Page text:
Car Buying Is Still a Contact Sport
Internet Gives True Pricing, but Salesmen Get Money Other Ways
By Margaret Webb Pressler
Washington Post Staff Writer
Sunday, May 16, 2004; Page F06
I haven't had a lot of personal experience with car salesmen, other than the guy at Euro Motorcars in Bethesda who has sold my husband a new car every four years or so as long as I've known him. Besides that, my only other encounters have been with a couple of overwhelmed salespeople we talked to nearly two years ago about buying a Mini Cooper, just when those hyper-popular cars were coming out.
But my lack of exposure to this most stereotyped, most ridiculed profession has left me wondering why car salesmen have such a bad reputation. Is it really deserved?
It probably is, I hear, but not because all car salesmen are unethical or overly pushy or too slick. Certainly some are, but many more used to be far worse. Unfortunately, what also helps perpetuate the bad rap is the increasingly narrow view U.S. consumers have of what shopping should be like.
There are a few basic factors involved in buying a car that easily create discomfort with the buying process. For one thing, cars cost a lot of money, so the possibility of making a mistake puts shoppers on edge, and makes them suspicious. It's also a business in which two different customers could be charged different prices for the same product, which introduces another level of anxiety. Add to that the fact that car dealerships are one of the few remaining areas of retail in which salespeople earn a living from commissions. So just when consumers most don't want to be pressured or pushed, they may well be.
"When people complain about car salespeople, you have to ask if their complaints are actually about the salespeople or about the process which we all need to go through to buy a car," said Chris Denove, a partner at J.D. Power & Associates, a market research firm that closely tracks the auto industry.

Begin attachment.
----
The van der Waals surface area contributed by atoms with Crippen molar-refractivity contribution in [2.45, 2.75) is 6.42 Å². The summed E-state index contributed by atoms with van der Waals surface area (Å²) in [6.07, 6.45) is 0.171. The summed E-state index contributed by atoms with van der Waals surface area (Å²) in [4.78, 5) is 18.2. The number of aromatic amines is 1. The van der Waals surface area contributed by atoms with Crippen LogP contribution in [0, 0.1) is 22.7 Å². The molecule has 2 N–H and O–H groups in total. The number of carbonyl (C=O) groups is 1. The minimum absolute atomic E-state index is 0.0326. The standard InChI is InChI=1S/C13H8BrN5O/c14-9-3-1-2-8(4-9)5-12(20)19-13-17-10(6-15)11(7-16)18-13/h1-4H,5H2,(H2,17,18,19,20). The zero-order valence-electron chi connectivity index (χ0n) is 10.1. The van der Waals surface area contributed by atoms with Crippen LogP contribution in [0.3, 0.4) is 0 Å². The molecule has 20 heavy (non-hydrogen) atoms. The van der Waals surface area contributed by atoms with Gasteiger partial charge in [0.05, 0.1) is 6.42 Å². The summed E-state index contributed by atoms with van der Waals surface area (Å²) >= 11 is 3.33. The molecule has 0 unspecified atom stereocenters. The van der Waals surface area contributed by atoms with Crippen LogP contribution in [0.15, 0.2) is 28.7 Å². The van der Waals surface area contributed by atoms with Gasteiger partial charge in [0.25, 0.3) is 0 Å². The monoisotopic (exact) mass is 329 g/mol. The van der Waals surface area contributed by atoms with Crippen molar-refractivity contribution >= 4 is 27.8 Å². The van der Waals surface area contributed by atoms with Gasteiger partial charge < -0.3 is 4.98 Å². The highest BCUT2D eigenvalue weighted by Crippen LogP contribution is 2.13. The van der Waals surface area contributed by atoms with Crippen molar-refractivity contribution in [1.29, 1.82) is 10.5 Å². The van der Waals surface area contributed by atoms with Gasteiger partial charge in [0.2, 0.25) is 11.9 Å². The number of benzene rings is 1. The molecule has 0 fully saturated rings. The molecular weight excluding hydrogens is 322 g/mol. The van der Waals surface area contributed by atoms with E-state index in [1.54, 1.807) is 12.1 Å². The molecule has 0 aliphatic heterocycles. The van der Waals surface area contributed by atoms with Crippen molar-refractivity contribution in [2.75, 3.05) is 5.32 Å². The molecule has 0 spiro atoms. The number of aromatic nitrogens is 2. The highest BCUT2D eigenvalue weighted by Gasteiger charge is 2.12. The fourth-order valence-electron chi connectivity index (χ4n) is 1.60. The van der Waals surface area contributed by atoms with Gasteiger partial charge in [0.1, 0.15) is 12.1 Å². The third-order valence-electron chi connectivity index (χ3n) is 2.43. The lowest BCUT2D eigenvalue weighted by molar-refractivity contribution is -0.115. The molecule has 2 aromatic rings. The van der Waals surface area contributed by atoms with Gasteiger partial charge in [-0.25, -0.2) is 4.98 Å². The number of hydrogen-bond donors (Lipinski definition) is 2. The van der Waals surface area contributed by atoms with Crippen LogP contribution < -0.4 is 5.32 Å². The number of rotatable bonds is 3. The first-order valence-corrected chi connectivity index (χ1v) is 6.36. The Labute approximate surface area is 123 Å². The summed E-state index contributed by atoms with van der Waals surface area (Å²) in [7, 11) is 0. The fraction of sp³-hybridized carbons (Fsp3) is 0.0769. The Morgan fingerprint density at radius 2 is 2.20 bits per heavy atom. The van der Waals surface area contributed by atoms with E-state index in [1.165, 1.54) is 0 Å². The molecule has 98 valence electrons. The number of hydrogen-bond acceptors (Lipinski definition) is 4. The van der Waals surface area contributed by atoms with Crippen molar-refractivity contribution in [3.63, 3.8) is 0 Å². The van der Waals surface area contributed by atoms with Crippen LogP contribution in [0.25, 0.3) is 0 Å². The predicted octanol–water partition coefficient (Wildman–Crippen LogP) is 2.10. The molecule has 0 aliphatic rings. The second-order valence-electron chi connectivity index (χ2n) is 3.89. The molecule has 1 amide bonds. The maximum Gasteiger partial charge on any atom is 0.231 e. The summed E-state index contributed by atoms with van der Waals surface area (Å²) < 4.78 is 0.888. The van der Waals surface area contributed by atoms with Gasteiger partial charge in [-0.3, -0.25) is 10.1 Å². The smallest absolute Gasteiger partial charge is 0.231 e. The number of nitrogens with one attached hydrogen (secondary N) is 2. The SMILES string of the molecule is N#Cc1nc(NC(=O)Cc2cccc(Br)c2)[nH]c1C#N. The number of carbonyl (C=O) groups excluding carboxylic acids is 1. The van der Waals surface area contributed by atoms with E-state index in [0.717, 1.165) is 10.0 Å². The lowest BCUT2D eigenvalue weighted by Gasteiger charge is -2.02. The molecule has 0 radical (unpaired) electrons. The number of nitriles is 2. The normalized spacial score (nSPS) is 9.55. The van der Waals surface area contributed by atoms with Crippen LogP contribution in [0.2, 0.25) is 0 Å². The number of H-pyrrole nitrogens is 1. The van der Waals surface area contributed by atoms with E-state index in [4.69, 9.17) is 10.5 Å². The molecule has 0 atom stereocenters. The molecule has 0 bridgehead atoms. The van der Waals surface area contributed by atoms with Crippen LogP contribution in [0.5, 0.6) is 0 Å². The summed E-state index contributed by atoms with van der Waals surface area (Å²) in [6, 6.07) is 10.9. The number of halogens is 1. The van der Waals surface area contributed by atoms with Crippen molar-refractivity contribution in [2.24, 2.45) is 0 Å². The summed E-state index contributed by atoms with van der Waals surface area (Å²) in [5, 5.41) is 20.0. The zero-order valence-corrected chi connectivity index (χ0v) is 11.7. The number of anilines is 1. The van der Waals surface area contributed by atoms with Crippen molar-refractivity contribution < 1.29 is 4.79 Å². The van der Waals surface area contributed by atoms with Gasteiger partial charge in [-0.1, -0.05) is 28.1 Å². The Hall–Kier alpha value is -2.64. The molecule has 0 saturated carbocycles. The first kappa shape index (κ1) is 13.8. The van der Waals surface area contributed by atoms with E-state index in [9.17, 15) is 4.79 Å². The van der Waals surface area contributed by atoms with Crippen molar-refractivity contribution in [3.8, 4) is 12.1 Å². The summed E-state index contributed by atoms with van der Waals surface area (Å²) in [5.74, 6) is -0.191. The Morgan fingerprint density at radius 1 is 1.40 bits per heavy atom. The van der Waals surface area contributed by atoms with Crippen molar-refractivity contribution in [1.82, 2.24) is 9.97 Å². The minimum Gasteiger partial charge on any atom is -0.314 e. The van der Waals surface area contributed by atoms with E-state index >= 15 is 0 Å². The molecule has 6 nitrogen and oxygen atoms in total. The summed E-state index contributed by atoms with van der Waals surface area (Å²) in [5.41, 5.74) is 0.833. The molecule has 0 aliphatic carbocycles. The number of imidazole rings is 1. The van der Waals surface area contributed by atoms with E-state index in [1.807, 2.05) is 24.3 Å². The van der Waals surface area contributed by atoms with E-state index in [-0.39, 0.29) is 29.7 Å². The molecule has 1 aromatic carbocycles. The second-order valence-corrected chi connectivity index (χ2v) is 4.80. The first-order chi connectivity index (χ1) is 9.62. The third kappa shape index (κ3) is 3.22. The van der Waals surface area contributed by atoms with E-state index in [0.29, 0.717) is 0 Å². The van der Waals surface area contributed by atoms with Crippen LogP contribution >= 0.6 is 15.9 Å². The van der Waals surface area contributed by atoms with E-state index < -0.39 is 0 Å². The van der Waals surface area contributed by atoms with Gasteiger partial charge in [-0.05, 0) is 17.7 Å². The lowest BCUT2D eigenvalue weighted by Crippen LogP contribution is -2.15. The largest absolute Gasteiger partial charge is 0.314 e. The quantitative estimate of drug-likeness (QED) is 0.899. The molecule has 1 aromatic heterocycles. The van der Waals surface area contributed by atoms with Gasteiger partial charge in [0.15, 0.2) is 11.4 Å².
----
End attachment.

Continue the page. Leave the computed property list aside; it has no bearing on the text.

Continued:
Certainly that process has gotten better for the consumer over time because of the Internet. Now many car buyers have lots of information about the car they want to buy even before they walk onto the lot, which makes them more secure and less likely to be taken advantage of, said Charley Smith, chairman of the National Auto Dealers Association. It has also pushed car salespeople to become more knowledgeable about their products, he said.
"The highest users of the Internet correlate to the people who are most happy with the buying experience," Smith said.
The Internet has further equaled the power between the buyer and dealer by making pricing more transparent. Once consumers could find the dealer invoice price online, that figure also began showing up on the window stickers of cars. While some dealers rue the day the Internet emerged, others appreciate the new openness because customers now have a better understanding of the profits involved in selling cars.
"They have a far more reasonable expectation of what a reasonable profit should be," Smith said.
Obviously the industry has an interest in all of us believing that the Internet, combined with dealers' own ethics-related initiatives, has drastically upgraded the honesty and tenor of the car-buying process. And to some degree it has. So why does the reputation persist? Because there's more to the story.
© 2004 The Washington Post Company
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